Without a purse supplement from the state and an average daily purse distribution of less than half of what it offered in 2001, business at the current Meadowlands meet has been called "really bad" by an executive of the New Jersey Sports and Exposition Authority, which owns and operates the northern New Jersey track.
After an acrimonious two years of fighting over dates, New Jersey horsemen and the quasi-state agency that runs Monmouth Park and Meadowlands are in the process of hammering out a deal that would reduce the number of live Thoroughbred dates in 2003 in order to maintain or improve the quality of the product.
The push for alternative gaming at racetracks continues in New Jersey.
Trainer Bob Baffert said the decision to enter War Emblem in the $1-million Haskell Invitational at Monmouth Park Aug. 4 wasn't tied to a $50,000 appearance fee he is to receive from the New Jersey Sports and Exposition Authority, which operates the racetrack.
Rainy weather and an earlier-than-normal start to the 2002 season have contributed to nearly 6% across-the-board declines in attendance and handle at Monmouth Park through the first month of racing.
Thoroughbred and Standardbred interests have been bickering for years in New Jersey. But on May 15, the two breeds shared the stage at Meadowlands in a successful promotion.
While officials at the New Jersey Sports and Exposition Authority were celebrating the impending opening of Monmouth Park May 11, they also announced a unique concept for Meadowlands.
After a number of meeting the last 10 days, New Jersey horsemen and management of Monmouth Park and Meadowlands are close to finalizing a proposal to determine the amount of Thoroughbred dates for 2002 and beyond.
New Jersey Gov. Jim McGreevey presented his 2003 budget in a March 26 speech before state legislators, and among his cost-cutting proposals is a reduction in the operating subsidy for the New Jersey Sports and Exposition Authority, which oversees Monmouth Park and Meadowlands, by more than half.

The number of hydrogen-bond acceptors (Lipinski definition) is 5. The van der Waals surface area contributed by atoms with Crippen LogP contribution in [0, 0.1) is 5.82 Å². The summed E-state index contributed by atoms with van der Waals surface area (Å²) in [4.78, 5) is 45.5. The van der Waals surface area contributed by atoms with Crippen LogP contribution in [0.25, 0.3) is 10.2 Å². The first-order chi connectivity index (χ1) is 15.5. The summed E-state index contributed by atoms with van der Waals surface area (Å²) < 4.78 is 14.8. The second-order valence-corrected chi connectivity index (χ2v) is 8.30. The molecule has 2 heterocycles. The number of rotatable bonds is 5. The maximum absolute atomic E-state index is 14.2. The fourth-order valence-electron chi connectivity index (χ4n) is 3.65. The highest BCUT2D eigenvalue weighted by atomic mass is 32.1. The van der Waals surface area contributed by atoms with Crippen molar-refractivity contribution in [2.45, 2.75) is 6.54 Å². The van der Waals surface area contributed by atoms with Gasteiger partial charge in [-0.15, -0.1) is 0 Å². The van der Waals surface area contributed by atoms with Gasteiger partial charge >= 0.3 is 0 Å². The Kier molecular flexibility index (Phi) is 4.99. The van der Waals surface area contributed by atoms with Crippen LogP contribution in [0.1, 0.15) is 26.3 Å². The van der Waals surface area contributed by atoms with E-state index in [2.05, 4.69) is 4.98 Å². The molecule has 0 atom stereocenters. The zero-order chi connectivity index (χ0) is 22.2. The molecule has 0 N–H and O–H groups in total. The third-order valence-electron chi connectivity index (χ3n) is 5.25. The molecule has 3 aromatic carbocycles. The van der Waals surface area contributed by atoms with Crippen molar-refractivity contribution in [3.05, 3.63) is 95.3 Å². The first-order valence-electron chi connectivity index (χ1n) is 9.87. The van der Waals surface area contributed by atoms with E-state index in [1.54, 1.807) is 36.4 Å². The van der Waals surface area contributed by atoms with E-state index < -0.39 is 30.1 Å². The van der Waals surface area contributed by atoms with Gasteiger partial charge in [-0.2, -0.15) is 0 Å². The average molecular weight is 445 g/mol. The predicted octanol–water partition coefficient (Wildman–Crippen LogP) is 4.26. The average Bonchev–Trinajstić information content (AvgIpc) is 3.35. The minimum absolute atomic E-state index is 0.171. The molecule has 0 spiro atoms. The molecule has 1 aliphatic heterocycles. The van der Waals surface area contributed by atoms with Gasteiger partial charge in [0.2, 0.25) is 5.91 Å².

A New Jersey senator who was instrumental in the passage of legislation that authorized off-track and account wagering in the state introduced a bill Feb. 21 that calls for reconstitution of the New Jersey Racing Commission. If passed, the legislation would allow Gov. Jim McGreevey to appoint all new members to the panel.
New Jersey Gov. Jim McGreevey tabbed financier George Zoffinger to head of the New Jersey Sports and Exposition Authority and criticized previous NJSEA leadership for the way it handled the operation.
An expected purse supplement of $6 million for the New Jersey horse racing industry from the state legislature won't be forthcoming as expected, Gov. Jim McGreevey said Feb. 12. That has raised the question as to whether Monmouth Park and Meadowlands can support even 120 days of Thoroughbred racing, 21 less than required by law.
New Jersey Sen. Martha Bark, who was the co-sponsor of the bill that eventually was signed into law as the Off-Track and Phone Wagering Act, said she is "tremendously disappointed" that the state racing commission reduced the number of live Thoroughbred dates at Monmouth Park and Meadowlands this year from 141 as mandated in the law to 120.
For comparison purposes, New Jersey's Thoroughbred horsemen will lose more than 40 racing dates in 2002 if the current schedule approved Jan. 30 by the New Jersey Racing Commission stands.
In a last-minute move on Tuesday, outgoing New Jersey acting Gov. Don DiFrancesco vetoed and slashed a purse supplement bill which would have given the horse racing industry $18 million.
A deal thought to have been struck between horsemen and racetrack management for 2002-2003 racing dates in the Garden State fell apart Dec. 20 during a sometimes-contentious New Jersey Racing Commission meeting. One racing official said the "climate of pettiness" is threatening live racing in the state.
After more than a week of meetings, the New Jersey Sports and Exposition Authority and the New Jersey Thoroughbred Horsemen's Association have reached a compromise on 2002 racing dates, a horsemen's representative said Tuesday.
No resolution of the New Jersey 2002 dates conflict has been reached despite meetings at Monmouth Park between thoroughbred horsemen and management of the New Jersey Sports and Exposition Authority on Thursday and Friday.